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Buying a house is a huge milestone event in your life. You’ll go through a whole range of emotions and stresses, but ultimately you’ll come through the other side feeling happy and secure in your own home. But before you can sign on the dotted line and get your keys, most of us will have to have saved a fairly large deposit and secured a mortgage. But that’s not the only costs you have to factor in.
Don’t get stung by any unexpected costs – here are some to look out for:
Stamp Duty is a tax on properties priced over £125,000. It’s important because the amount you will pay works on a sliding scale – with more tax due on more expensive properties. The Stamp Duty tax is probably the most costly extra that you will come across and can total into the thousands, so it’s worth considering before you are looking for properties.
Like I mentioned before, the tax works on a sliding scale:
- Up to £125,000 = 0
- The next £125,000 (the portion from £125,001 to £250,000) = 2%
- The next £675,000 (the portion from £250,001 to £925,000) = 5%
- The next £575,000 (the portion from £925,001 to £1.5 million) = 10%
- The remaining amount (the portion above £1.5 million) = 12%
When you get a mortgage, lenders charge you for their service. The fee can be known as a few different things like the ‘booking fee’, ‘arrangement fee’ or the ‘mortgage fee’, but they are all the same thing. The actual cost can vary massively and certain low-interest rate mortgages come with higher fees, so it’s always good to check that before you sign anything.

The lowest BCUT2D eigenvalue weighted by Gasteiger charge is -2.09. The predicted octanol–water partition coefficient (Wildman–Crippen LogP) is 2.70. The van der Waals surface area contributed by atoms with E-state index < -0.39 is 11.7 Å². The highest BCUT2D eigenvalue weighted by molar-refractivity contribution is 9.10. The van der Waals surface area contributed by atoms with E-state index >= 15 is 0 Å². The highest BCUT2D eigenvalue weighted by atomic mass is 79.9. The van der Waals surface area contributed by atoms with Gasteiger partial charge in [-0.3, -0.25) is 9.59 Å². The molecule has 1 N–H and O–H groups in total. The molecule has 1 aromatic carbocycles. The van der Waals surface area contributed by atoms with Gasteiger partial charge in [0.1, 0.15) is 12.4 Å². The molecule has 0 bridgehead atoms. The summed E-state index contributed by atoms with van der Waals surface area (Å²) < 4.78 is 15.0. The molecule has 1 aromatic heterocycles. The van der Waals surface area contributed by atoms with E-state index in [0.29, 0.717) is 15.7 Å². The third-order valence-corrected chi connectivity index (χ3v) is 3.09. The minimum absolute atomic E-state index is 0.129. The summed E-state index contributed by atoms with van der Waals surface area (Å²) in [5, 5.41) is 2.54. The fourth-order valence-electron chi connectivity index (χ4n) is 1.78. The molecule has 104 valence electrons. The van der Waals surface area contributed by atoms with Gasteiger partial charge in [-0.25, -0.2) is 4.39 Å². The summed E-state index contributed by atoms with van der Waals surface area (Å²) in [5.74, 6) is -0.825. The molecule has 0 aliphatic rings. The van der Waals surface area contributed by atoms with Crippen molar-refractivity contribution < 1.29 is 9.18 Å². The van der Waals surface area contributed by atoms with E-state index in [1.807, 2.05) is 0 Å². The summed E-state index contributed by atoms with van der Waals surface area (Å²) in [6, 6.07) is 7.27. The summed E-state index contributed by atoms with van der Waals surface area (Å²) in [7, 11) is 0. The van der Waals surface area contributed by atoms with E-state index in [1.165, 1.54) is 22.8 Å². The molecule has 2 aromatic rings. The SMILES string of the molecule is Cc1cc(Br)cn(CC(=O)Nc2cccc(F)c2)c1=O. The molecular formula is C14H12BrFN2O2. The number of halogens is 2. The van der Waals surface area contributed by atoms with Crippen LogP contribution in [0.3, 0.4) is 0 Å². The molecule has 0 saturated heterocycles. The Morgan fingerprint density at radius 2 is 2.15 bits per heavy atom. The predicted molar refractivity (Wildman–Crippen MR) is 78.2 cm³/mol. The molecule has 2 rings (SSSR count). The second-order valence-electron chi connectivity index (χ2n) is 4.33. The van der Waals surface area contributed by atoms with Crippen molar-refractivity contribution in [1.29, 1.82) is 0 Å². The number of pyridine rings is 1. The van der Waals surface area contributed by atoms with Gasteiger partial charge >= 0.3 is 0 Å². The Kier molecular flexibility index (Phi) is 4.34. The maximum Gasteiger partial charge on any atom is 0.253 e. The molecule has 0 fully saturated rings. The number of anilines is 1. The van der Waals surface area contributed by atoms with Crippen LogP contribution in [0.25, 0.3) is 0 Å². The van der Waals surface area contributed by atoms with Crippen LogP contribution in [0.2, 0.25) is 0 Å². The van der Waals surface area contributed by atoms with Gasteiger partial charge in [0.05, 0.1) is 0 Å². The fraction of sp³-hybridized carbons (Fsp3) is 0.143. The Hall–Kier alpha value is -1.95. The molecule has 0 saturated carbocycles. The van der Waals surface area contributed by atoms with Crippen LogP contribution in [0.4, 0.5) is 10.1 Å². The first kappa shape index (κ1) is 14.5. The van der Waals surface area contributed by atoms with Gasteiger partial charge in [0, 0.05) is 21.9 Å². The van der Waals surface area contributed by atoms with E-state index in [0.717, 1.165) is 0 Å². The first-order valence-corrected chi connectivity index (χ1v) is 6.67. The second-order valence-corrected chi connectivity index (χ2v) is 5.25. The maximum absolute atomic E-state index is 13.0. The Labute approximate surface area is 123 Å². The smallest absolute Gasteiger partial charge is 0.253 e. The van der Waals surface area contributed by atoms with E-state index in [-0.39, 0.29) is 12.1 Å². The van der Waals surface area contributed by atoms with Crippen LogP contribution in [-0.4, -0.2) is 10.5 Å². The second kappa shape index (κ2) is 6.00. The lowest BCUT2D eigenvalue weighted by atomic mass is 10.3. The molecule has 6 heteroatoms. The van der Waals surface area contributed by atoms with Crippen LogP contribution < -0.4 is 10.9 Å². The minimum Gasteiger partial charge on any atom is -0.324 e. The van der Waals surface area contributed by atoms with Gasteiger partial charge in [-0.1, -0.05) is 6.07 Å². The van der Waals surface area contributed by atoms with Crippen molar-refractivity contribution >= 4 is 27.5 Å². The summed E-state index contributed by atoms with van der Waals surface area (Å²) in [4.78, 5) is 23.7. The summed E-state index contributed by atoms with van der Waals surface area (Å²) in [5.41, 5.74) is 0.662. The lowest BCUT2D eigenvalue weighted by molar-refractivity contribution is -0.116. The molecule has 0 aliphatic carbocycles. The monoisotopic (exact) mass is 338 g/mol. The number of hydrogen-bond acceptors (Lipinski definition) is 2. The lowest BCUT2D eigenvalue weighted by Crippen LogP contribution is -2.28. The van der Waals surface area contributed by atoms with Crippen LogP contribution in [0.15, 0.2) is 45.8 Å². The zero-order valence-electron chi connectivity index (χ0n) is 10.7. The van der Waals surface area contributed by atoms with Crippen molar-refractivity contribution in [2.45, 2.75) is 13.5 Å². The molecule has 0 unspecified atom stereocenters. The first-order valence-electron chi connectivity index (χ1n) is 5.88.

The survey is there to prove that the property is ok and doesn’t have any underlying problems that you can’t immediately see. You’ll find that the more thorough the survey the more expensive it is – but it’s worth paying more as you’ll get a fully comprehensive view of what you are potentially buying – issues and all.
Your mortgage lender will check that the property is actually worth what you are planning to spend. The cost for this varies but is typically anything between £150 and £1.5k.
This is a fee your solicitor will charge you. Your solicitor will look for any issues with the property such as any existing planning permissions or any disputes. This is different to the ‘survey fee’ mentioned above as it’s not looking at the property itself, it deals with wider issues.
This is the fee for the solicitor. It covers the work they do creating and processing all the paperwork.
This is a fee you pay to have your money transferred to another account (when you are paying for your new house). This usually costs around £50.
Finally, you have to think about the actual costs of moving your possessions – this can cost at least £300, but it may be far higher depending on what/when/where you are moving.